All images, text & design © Skip Schiel 1990 - 2010

The rising of the light —Palestine & Israel, 2009


To reserve slide shows or print exhibits

For a slide show

Skip Schiel travels with his slide shows presenting them in person (a video based on his Gaza slide shows is in production and when completed can be purchased). Earning some of his production expenses thru fees and sales, he requests an honorarium of between $50 and $300 depending on who the sponsoring group is and what is requested. He asks for travel expenses and accommodation, which could be a bed in someone's home. Minimally, groups will little budget can pass the hat, collecting whatever the audience offers. He often donates a portion of the proceeds to some activist organization in Israel or Palestine, such as Rabbis for Human Rights, the Israeli Committee Against Home Demolitions, the Ramallah Friends School, and the Gaza Community Mental Health Program.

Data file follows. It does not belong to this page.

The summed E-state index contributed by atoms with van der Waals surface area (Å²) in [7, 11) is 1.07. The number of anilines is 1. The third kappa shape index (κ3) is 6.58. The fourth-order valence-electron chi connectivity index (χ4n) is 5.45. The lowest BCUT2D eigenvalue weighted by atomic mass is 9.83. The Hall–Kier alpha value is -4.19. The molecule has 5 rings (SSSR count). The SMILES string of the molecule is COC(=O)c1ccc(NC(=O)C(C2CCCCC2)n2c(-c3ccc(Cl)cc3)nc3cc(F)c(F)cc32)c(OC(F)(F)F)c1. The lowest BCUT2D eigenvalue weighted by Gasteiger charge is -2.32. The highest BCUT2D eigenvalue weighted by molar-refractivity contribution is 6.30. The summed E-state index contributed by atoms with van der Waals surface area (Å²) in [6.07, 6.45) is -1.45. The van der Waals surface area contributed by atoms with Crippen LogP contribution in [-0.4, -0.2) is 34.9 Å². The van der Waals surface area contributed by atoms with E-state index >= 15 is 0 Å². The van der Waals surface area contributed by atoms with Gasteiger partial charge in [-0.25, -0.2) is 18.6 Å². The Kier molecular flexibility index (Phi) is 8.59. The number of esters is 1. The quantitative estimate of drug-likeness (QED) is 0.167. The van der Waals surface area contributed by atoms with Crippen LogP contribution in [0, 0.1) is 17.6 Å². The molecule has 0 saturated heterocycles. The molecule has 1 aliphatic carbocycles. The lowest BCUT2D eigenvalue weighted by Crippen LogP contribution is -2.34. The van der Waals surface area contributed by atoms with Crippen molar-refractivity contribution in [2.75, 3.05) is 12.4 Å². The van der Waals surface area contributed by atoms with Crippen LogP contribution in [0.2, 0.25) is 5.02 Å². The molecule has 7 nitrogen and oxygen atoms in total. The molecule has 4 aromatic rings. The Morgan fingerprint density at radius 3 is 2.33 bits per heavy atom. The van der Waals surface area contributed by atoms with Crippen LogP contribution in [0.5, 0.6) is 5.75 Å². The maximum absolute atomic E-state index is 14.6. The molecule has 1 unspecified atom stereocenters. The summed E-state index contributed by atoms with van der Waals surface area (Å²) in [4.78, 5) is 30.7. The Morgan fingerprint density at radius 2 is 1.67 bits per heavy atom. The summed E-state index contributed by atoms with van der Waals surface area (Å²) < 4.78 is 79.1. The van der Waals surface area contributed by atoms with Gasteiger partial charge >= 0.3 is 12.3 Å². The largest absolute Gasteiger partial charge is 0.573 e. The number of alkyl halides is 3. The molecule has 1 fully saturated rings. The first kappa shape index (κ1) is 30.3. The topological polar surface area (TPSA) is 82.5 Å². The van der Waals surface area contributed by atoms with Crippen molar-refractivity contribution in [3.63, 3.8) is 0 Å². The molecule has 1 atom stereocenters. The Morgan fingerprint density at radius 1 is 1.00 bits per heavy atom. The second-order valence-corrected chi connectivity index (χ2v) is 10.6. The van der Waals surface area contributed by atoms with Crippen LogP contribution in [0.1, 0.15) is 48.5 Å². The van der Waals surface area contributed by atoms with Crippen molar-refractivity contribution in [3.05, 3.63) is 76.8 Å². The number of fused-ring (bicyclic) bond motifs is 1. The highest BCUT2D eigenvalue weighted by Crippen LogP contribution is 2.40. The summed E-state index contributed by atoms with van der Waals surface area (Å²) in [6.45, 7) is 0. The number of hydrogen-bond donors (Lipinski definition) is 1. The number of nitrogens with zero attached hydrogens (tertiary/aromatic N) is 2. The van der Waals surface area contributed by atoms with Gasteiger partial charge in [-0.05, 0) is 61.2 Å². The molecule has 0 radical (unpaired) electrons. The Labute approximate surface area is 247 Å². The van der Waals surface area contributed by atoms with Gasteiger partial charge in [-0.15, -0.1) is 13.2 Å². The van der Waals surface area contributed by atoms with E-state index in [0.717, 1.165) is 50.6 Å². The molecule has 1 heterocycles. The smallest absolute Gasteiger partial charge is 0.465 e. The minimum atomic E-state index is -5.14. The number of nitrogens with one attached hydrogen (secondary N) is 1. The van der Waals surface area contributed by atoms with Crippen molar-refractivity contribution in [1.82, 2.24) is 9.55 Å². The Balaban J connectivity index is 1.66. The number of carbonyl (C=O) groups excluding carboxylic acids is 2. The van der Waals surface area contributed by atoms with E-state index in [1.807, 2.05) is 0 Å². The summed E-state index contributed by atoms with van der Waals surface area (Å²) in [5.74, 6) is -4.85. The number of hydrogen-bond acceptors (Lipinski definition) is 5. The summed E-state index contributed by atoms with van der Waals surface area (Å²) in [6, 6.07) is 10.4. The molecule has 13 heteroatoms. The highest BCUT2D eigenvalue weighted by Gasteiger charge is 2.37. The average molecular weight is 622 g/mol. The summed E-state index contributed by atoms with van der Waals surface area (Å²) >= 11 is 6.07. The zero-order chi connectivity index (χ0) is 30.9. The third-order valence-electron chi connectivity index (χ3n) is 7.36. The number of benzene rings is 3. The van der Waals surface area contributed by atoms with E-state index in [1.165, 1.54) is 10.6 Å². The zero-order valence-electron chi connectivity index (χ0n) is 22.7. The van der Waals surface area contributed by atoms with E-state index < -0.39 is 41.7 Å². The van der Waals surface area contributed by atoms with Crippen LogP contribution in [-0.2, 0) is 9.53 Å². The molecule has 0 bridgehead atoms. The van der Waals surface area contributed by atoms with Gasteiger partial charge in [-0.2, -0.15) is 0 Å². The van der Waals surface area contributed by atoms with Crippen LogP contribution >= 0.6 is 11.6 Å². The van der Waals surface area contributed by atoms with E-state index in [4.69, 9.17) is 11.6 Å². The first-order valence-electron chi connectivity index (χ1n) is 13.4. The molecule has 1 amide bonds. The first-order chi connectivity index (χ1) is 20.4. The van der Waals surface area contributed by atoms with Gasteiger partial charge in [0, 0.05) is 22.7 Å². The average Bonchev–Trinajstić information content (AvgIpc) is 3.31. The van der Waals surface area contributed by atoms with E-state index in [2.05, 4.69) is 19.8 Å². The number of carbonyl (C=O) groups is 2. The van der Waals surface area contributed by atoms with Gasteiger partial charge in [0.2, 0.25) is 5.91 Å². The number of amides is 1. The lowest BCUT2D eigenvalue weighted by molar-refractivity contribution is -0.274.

These digital slide shows usually last some 45 - 60 minutes, and at least 30 minutes of discussion helps. He can provide his own computer but requests a video projector and sound system. He will also need a screen and darkenable room. He would like to sell his photos and distribute free literature.

For a print exhibit

His exhibits can be scaled from a minimum of 5 prints (requiring some 2 running meters) up to 50 (requiring about 20 running meters). Framed photos are 8 by 10 inches, 11 by 14 inches or panoramics 6.5 by 13 inches, depending on the show. He requests payment for shipping costs, but, depending on the venue, hopes for a stipend to help cover costs of matting and framing. He expects the exhibit will be secured and insured. He would gladly share proceeds of any print sales with the sponsoring institution.


Skip Schiel and his shows are available for touring in the south and midwest of the United States from late September thru mid November 2010. Itinerary.

While there is a province in which the photograph can tell us nothing more than what we see with our own eyes, there is another in which it proves to us how little our eyes permit us to see.

--Dorothea Lange